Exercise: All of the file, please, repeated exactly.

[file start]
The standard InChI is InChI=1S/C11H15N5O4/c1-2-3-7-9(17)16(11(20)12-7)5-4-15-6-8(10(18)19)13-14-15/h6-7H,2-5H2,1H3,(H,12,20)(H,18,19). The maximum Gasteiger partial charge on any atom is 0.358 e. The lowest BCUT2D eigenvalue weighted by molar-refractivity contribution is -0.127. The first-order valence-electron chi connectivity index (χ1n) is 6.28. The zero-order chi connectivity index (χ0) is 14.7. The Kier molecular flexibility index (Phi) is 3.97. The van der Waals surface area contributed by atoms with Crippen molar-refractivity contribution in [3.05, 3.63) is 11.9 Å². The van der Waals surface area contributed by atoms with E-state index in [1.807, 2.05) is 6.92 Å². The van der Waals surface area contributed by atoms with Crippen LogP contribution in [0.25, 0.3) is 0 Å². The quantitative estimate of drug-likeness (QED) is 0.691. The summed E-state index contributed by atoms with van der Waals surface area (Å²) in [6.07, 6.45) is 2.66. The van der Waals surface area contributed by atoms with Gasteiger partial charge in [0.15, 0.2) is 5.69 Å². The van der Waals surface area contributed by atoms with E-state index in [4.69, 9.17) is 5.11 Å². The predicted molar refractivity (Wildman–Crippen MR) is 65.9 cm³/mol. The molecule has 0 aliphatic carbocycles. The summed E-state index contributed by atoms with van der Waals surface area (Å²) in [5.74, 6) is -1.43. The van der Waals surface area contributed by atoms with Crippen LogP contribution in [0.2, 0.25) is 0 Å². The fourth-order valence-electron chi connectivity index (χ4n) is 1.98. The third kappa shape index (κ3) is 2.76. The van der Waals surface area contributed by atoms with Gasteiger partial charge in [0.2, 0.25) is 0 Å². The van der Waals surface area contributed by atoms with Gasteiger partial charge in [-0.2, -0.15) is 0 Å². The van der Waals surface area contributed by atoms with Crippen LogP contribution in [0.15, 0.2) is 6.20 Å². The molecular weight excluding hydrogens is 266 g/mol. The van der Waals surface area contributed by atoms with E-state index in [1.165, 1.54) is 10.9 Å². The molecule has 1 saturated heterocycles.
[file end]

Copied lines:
The standard InChI is InChI=1S/C11H15N5O4/c1-2-3-7-9(17)16(11(20)12-7)5-4-15-6-8(10(18)19)13-14-15/h6-7H,2-5H2,1H3,(H,12,20)(H,18,19). The maximum Gasteiger partial charge on any atom is 0.358 e. The lowest BCUT2D eigenvalue weighted by molar-refractivity contribution is -0.127. The first-order valence-electron chi connectivity index (χ1n) is 6.28. The zero-order chi connectivity index (χ0) is 14.7. The Kier molecular flexibility index (Phi) is 3.97. The van der Waals surface area contributed by atoms with Crippen molar-refractivity contribution in [3.05, 3.63) is 11.9 Å². The van der Waals surface area contributed by atoms with E-state index in [1.807, 2.05) is 6.92 Å². The van der Waals surface area contributed by atoms with Crippen LogP contribution in [0.25, 0.3) is 0 Å². The quantitative estimate of drug-likeness (QED) is 0.691. The summed E-state index contributed by atoms with van der Waals surface area (Å²) in [6.07, 6.45) is 2.66. The van der Waals surface area contributed by atoms with Gasteiger partial charge in [0.15, 0.2) is 5.69 Å². The van der Waals surface area contributed by atoms with E-state index in [4.69, 9.17) is 5.11 Å². The predicted molar refractivity (Wildman–Crippen MR) is 65.9 cm³/mol. The molecule has 0 aliphatic carbocycles. The summed E-state index contributed by atoms with van der Waals surface area (Å²) in [5.74, 6) is -1.43. The van der Waals surface area contributed by atoms with Crippen LogP contribution in [0.2, 0.25) is 0 Å². The fourth-order valence-electron chi connectivity index (χ4n) is 1.98. The third kappa shape index (κ3) is 2.76. The van der Waals surface area contributed by atoms with Gasteiger partial charge in [0.2, 0.25) is 0 Å². The van der Waals surface area contributed by atoms with Gasteiger partial charge in [-0.2, -0.15) is 0 Å². The van der Waals surface area contributed by atoms with Crippen LogP contribution in [0.15, 0.2) is 6.20 Å². The molecular weight excluding hydrogens is 266 g/mol. The van der Waals surface area contributed by atoms with E-state index in [1.165, 1.54) is 10.9 Å². The molecule has 1 saturated heterocycles.